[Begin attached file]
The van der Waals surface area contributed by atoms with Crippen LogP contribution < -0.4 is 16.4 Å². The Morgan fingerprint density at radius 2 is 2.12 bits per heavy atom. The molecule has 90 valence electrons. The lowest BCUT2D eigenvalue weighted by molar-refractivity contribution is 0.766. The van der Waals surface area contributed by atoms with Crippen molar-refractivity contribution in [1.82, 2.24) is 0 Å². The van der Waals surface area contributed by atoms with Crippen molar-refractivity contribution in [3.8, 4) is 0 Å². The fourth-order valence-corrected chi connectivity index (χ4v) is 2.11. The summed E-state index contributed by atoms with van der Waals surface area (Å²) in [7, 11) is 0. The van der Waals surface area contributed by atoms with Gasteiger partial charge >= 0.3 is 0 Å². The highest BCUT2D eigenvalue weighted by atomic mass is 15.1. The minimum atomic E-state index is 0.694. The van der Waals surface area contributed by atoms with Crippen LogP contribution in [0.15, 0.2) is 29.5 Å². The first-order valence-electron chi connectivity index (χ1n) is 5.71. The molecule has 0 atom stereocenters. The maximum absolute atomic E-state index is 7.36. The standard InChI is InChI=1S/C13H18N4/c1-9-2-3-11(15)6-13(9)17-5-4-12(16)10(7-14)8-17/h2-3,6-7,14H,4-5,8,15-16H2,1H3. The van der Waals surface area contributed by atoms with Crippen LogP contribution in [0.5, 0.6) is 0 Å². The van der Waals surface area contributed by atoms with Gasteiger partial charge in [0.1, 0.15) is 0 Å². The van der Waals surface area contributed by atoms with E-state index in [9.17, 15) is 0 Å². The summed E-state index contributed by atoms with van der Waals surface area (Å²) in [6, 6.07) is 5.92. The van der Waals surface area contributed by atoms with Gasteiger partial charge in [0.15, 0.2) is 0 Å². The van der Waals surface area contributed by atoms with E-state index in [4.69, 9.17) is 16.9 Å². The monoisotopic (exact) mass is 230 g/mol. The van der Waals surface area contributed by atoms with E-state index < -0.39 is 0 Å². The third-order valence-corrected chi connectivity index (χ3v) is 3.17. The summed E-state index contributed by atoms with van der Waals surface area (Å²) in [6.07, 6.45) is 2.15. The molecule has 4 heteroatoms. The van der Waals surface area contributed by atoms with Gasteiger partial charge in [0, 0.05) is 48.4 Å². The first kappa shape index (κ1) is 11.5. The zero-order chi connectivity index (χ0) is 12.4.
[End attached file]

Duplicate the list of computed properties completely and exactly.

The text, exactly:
The van der Waals surface area contributed by atoms with Crippen LogP contribution < -0.4 is 16.4 Å². The Morgan fingerprint density at radius 2 is 2.12 bits per heavy atom. The molecule has 90 valence electrons. The lowest BCUT2D eigenvalue weighted by molar-refractivity contribution is 0.766. The van der Waals surface area contributed by atoms with Crippen molar-refractivity contribution in [1.82, 2.24) is 0 Å². The van der Waals surface area contributed by atoms with Crippen molar-refractivity contribution in [3.8, 4) is 0 Å². The fourth-order valence-corrected chi connectivity index (χ4v) is 2.11. The summed E-state index contributed by atoms with van der Waals surface area (Å²) in [7, 11) is 0. The van der Waals surface area contributed by atoms with Gasteiger partial charge >= 0.3 is 0 Å². The highest BCUT2D eigenvalue weighted by atomic mass is 15.1. The minimum atomic E-state index is 0.694. The van der Waals surface area contributed by atoms with Crippen LogP contribution in [0.15, 0.2) is 29.5 Å². The first-order valence-electron chi connectivity index (χ1n) is 5.71. The molecule has 0 atom stereocenters. The maximum absolute atomic E-state index is 7.36. The standard InChI is InChI=1S/C13H18N4/c1-9-2-3-11(15)6-13(9)17-5-4-12(16)10(7-14)8-17/h2-3,6-7,14H,4-5,8,15-16H2,1H3. The van der Waals surface area contributed by atoms with Crippen LogP contribution in [0.5, 0.6) is 0 Å². The van der Waals surface area contributed by atoms with Gasteiger partial charge in [0.1, 0.15) is 0 Å². The van der Waals surface area contributed by atoms with E-state index in [9.17, 15) is 0 Å². The summed E-state index contributed by atoms with van der Waals surface area (Å²) in [6, 6.07) is 5.92. The van der Waals surface area contributed by atoms with Gasteiger partial charge in [0.15, 0.2) is 0 Å². The van der Waals surface area contributed by atoms with E-state index in [4.69, 9.17) is 16.9 Å². The monoisotopic (exact) mass is 230 g/mol. The van der Waals surface area contributed by atoms with E-state index < -0.39 is 0 Å². The third-order valence-corrected chi connectivity index (χ3v) is 3.17. The summed E-state index contributed by atoms with van der Waals surface area (Å²) in [6.07, 6.45) is 2.15. The molecule has 4 heteroatoms. The van der Waals surface area contributed by atoms with Gasteiger partial charge in [0, 0.05) is 48.4 Å². The first kappa shape index (κ1) is 11.5. The zero-order chi connectivity index (χ0) is 12.4.